On January 22 and 23, 2012 the International Conference on Good Policies for Persons with Disabilities took place for the first time in Vienna, Austria with ENIL participating through Jamie Bolling, the ENIL Executive Director (see her speech). It was part of the Zero Project – zero as in zero barriers (see www.zeroproject.org/ ) with over 250 stakeholders from all over the world. Future legislation for a better world was the main theme. The conference was organised by the Essl Foundation in cooperation with the World Future Council and its founder Jakob von Uexkull, as well as by UniCredit Bank Austria.
One of eight selected laws was the Swedish Act Concerning Support and Service to Persons with Certain Functional Impairments. This is the only legislation covering personal assistance as a right to persons in need.
This law is used as a model within the Independent Living movement. Already since 1993 it legally entitles persons with extensive disabilities to cash payments for the purchase of self-directed personal assistance services. The Act concerning Support and Service to Persons with Certain Functional Impairments sets out the right for persons with considerable and permanent functional impairments to “good” as opposed to basic living conditions through the provision of ten measures for special support. The measure constituting the right to personal assistance has set the foundation for a demand-driven and competitive personal assistance market.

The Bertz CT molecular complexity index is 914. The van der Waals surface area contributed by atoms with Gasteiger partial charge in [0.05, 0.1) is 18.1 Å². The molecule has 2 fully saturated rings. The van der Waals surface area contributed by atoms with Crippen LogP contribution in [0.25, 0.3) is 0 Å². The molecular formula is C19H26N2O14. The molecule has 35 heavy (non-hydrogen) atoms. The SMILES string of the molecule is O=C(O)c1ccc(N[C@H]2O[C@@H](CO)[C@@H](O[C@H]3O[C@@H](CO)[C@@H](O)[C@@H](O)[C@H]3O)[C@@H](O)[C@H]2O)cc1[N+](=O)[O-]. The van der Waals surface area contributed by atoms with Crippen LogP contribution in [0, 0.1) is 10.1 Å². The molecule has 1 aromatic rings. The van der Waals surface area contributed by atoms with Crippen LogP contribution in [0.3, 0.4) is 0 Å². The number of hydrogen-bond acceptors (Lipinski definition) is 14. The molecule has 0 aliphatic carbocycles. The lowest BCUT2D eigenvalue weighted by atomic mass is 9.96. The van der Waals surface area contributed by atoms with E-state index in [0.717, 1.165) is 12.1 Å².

“Independent Living means having the same range of options and the same degree of self-determination that non-disabled people take for granted,” explains Adolf Ratzka, Founder of the Institute on Independent Living. “The Act needs to be further developed: recent restrictive court interpretations highlight the need for re-formulating its original intent and to expand its scope. Especially during the present European Year for Solidarity amongst Generations and Active Ageing we need to promote a wider independence of elderly people from institutionalized living.”